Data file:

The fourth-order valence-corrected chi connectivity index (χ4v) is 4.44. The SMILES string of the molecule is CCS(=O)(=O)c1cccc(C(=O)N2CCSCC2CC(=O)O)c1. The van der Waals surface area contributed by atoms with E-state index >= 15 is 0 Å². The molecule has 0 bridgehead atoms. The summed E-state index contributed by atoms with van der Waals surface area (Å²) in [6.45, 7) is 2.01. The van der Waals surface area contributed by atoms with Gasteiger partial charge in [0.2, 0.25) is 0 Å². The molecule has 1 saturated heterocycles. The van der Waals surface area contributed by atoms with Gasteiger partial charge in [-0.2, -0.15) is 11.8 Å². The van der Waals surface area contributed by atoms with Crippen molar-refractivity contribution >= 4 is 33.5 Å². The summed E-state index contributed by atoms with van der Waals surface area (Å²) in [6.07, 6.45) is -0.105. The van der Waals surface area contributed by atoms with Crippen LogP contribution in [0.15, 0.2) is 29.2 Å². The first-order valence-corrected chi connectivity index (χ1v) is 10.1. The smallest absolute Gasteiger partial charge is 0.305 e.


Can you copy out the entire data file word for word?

The fourth-order valence-corrected chi connectivity index (χ4v) is 4.44. The SMILES string of the molecule is CCS(=O)(=O)c1cccc(C(=O)N2CCSCC2CC(=O)O)c1. The van der Waals surface area contributed by atoms with E-state index >= 15 is 0 Å². The molecule has 0 bridgehead atoms. The summed E-state index contributed by atoms with van der Waals surface area (Å²) in [6.45, 7) is 2.01. The van der Waals surface area contributed by atoms with Gasteiger partial charge in [0.2, 0.25) is 0 Å². The molecule has 1 saturated heterocycles. The van der Waals surface area contributed by atoms with Gasteiger partial charge in [-0.2, -0.15) is 11.8 Å². The van der Waals surface area contributed by atoms with Crippen molar-refractivity contribution >= 4 is 33.5 Å². The summed E-state index contributed by atoms with van der Waals surface area (Å²) in [6.07, 6.45) is -0.105. The van der Waals surface area contributed by atoms with Crippen LogP contribution in [0.15, 0.2) is 29.2 Å². The first-order valence-corrected chi connectivity index (χ1v) is 10.1. The smallest absolute Gasteiger partial charge is 0.305 e.